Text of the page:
Handling the To-Do List Part 1: Calendars
|Just one of my multiple calendars|
I was discussing my concerns with a fellow teacher. She asked if I suffered from chronic disorganization. Naturally, I was taken aback. I prefer to call it organized chaos.
All kidding aside, I began researching the term and discovered it involves clutter and time management issues. Now, clutter can be a problem because we live in a small house, but time management should not be an issue because I schedule my day and know what needs to be accomplished. The part that worries me when I read this explanation is that chronic disorganization can result from ADD/ADHD, dementia, or another health condition. My maternal grandfather started suffering from dementia shortly before he passed away, so that's a MAJOR concern for me. As I've aged, I've wondered if I have adult onset ADD. We'll save that conversation for another day!
Back to the "I schedule my day" line. That's when I started thinking about calendars. Using multiple (or no) calendars signals possible chronic disorganization.
I have a week-at-a-glance calendar that is broken down by days and then by hours. Next to the hours, I list school, interviews, and grandson duty. On the other side, I make a list of what writing responsibilities I have to get done that day. At the bottom of each day, I track the articles I submit.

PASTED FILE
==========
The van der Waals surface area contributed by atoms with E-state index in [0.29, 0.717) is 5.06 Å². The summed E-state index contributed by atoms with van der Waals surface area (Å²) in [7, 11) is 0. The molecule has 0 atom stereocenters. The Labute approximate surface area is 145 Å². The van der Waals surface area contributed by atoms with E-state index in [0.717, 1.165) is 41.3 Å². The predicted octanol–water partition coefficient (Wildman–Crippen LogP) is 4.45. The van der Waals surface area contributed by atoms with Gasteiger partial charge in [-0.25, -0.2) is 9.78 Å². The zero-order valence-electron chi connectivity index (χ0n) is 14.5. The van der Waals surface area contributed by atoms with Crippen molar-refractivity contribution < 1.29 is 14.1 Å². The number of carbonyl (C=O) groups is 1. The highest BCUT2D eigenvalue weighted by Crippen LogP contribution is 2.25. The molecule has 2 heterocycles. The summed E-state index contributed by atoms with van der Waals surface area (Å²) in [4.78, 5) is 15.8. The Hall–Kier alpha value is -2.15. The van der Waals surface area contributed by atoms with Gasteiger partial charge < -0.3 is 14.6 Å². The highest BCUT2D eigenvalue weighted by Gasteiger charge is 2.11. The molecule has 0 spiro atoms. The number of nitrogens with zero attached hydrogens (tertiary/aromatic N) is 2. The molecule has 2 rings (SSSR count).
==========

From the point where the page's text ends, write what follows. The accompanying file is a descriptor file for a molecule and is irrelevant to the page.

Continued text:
Hanging next to my desk, a calendar from the Nebraska High School Rodeo Association is posted. Nope! You won't catch this girl barrel racing or goat ropin'. :) I use this calendar for billing purposes to track which papers run my weekly newspaper column.
When I swipe my smart phone to life, my synced Google calendar is displayed. It includes events from several area Chambers of Commerce, school events, University of Nebraska activities, and all my WOW! responsibilities. I can also access the calendar when I'm on my computer or tablet.
And finally, a monthly grid-style calendar hangs on our refrigerator so my husband can figure out what writing assignment I am working on which explains why I'm bringing home a pie from the local pizzeria for the third night in a week. Plus, he has a not-so-smart phone, so I can't share my Google calendar with him.
That's four calendars. Do I really need that many?
So, my first step in getting organized and handling my to-do list is reducing the number of calendars I use. Since my smart phone is always with me, I'm adding everything writing related to my online calendar and tracking my newspaper column printings, too.
It may seem like a baby step, but so far, so good.
How many calendars do you use?
LuAnn Schindler is an award-winning Nebraska-based freelance writer. She's a member of the Nebraska Writer's Guild.